On July 30, a healthy 12-year-old girl named Meredith Prohaska from Waukesha, Wisconsin, died after being injected with Gardasil, a vaccine for human papillomavirus, or HPV. Her mother Rebecca, is sure that the vaccine caused her daughter's unexpected death.
Meredith was a healthy girl who was active in sports, such as swimming and basketball. She had asthma and had an inhaler with her at all times. Aside from a broken pinkie from playing sports and an eye infection when she was 3-years-old, she never had any reason to go to the hospital.
On the morning of July 30, her mother brought her to the doctor for a routine check-up, and she also got a vaccine shot. Afterwards, she felt sleepy. Rebecca said that she had to repeatedly wake up her daughter just so she can stay up throughout the day.
Later in the afternoon, Rebecca went to get some groceries and returned to her home 30 minutes later to find Meredith unconscious on the floor. Rebecca also saw that Meredith had vomited. Being an EMT (Emergency Medical Technician), Rebecca gave her daughter CPR and then called 911. However, it was too late, and Meredith was dead upon arrival to the hospital.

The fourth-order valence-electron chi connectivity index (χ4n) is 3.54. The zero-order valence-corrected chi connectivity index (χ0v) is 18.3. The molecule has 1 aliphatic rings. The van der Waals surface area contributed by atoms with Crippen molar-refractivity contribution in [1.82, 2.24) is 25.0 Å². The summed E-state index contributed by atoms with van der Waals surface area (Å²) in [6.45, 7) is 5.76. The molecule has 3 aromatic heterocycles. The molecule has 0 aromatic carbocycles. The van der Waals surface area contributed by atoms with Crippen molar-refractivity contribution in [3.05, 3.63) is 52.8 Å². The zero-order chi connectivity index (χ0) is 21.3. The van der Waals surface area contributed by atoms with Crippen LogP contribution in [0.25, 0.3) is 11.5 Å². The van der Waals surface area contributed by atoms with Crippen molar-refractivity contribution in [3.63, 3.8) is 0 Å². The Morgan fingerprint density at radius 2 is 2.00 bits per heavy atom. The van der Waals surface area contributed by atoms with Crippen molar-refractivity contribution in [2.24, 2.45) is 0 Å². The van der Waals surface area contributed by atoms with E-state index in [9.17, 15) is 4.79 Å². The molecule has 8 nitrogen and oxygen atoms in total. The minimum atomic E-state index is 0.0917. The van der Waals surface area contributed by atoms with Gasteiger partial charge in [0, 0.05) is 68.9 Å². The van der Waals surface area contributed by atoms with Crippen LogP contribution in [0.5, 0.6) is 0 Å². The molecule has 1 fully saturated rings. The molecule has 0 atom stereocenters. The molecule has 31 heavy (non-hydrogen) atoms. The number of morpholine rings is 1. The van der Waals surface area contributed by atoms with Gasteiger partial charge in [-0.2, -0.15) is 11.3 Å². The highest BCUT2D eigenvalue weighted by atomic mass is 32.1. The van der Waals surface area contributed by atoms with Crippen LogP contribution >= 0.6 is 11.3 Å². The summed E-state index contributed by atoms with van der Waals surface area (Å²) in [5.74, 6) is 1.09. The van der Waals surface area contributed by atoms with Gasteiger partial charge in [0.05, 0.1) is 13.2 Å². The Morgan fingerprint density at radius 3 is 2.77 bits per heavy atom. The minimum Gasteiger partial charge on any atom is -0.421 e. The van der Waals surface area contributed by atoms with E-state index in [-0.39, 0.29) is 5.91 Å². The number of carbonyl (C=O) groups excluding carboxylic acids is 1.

Meredith had two younger siblings, Margaret, 6, and Patrick, 9. Rebecca had to make sure that Meredith's cause of death was not affecting her other children, so she brought them to the doctor. The results showed that both children were healthy. Rebecca is now wondering whether Gardasil was responsible for her daughter's death, but so far, there is no evidence to support her claim.
The investigation into Meredith's death is still ongoing. Waukesha Captain Ron Oremus said that they won't stop until they find what caused the little girl's death, Milwaukee-Wisconsin Journal Sentinel reported.
"There is no indication of wrongdoing, but the cause of death has not been determined. That is something we rely on the medical examiner's office to do. Until that determination is made, we won't close the case."
Dr. Geoffrey Swain, a professor and doctor at the Milwaukee Health Department, says that the HPV vaccine's risks are outweighed by the benefits.
"Vaccines in general and the HPV vaccine in particular, very, very safe. It's a very safe vaccine and very effective."
Swain also said that the serious side effects of the vaccine are "very, very rare," and that they are one in a million, Fox reported.
[Image via Nature's Fare]